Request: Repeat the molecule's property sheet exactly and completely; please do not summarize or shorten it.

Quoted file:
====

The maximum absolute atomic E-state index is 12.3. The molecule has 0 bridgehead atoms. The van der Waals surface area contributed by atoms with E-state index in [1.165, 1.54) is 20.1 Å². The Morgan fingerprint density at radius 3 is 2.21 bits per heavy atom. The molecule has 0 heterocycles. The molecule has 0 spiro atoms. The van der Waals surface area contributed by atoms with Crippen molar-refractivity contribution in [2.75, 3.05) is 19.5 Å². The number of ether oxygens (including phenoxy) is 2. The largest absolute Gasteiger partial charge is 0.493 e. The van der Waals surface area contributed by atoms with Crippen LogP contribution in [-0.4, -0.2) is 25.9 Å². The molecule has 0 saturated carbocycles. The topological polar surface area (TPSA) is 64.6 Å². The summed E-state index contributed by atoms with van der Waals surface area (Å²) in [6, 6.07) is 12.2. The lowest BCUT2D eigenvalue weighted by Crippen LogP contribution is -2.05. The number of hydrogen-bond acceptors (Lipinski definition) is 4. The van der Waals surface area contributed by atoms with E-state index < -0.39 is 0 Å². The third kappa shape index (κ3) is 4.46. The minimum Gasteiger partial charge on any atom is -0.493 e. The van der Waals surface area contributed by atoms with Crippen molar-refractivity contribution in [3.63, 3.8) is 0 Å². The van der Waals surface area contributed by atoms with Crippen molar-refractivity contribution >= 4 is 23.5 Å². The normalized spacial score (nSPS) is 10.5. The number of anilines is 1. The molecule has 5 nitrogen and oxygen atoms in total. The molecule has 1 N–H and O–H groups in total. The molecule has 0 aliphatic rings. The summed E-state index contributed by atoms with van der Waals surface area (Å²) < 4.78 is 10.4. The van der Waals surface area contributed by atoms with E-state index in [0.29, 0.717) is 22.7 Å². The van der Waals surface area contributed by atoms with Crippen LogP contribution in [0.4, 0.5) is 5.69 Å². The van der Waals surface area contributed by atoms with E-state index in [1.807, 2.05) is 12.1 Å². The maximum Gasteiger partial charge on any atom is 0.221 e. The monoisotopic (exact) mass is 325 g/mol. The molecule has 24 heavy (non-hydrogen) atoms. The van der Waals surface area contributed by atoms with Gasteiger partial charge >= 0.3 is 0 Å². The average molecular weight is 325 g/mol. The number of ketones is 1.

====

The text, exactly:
The maximum absolute atomic E-state index is 12.3. The molecule has 0 bridgehead atoms. The van der Waals surface area contributed by atoms with E-state index in [1.165, 1.54) is 20.1 Å². The Morgan fingerprint density at radius 3 is 2.21 bits per heavy atom. The molecule has 0 heterocycles. The molecule has 0 spiro atoms. The van der Waals surface area contributed by atoms with Crippen molar-refractivity contribution in [2.75, 3.05) is 19.5 Å². The number of ether oxygens (including phenoxy) is 2. The largest absolute Gasteiger partial charge is 0.493 e. The van der Waals surface area contributed by atoms with Crippen LogP contribution in [-0.4, -0.2) is 25.9 Å². The molecule has 0 saturated carbocycles. The topological polar surface area (TPSA) is 64.6 Å². The summed E-state index contributed by atoms with van der Waals surface area (Å²) in [6, 6.07) is 12.2. The lowest BCUT2D eigenvalue weighted by Crippen LogP contribution is -2.05. The number of hydrogen-bond acceptors (Lipinski definition) is 4. The van der Waals surface area contributed by atoms with E-state index < -0.39 is 0 Å². The third kappa shape index (κ3) is 4.46. The minimum Gasteiger partial charge on any atom is -0.493 e. The van der Waals surface area contributed by atoms with Crippen molar-refractivity contribution in [3.63, 3.8) is 0 Å². The van der Waals surface area contributed by atoms with Crippen molar-refractivity contribution >= 4 is 23.5 Å². The normalized spacial score (nSPS) is 10.5. The number of anilines is 1. The molecule has 5 nitrogen and oxygen atoms in total. The molecule has 1 N–H and O–H groups in total. The molecule has 0 aliphatic rings. The summed E-state index contributed by atoms with van der Waals surface area (Å²) < 4.78 is 10.4. The van der Waals surface area contributed by atoms with E-state index in [0.29, 0.717) is 22.7 Å². The van der Waals surface area contributed by atoms with Crippen LogP contribution in [0.4, 0.5) is 5.69 Å². The van der Waals surface area contributed by atoms with E-state index in [1.807, 2.05) is 12.1 Å². The maximum Gasteiger partial charge on any atom is 0.221 e. The monoisotopic (exact) mass is 325 g/mol. The molecule has 24 heavy (non-hydrogen) atoms. The van der Waals surface area contributed by atoms with Gasteiger partial charge >= 0.3 is 0 Å². The average molecular weight is 325 g/mol. The number of ketones is 1.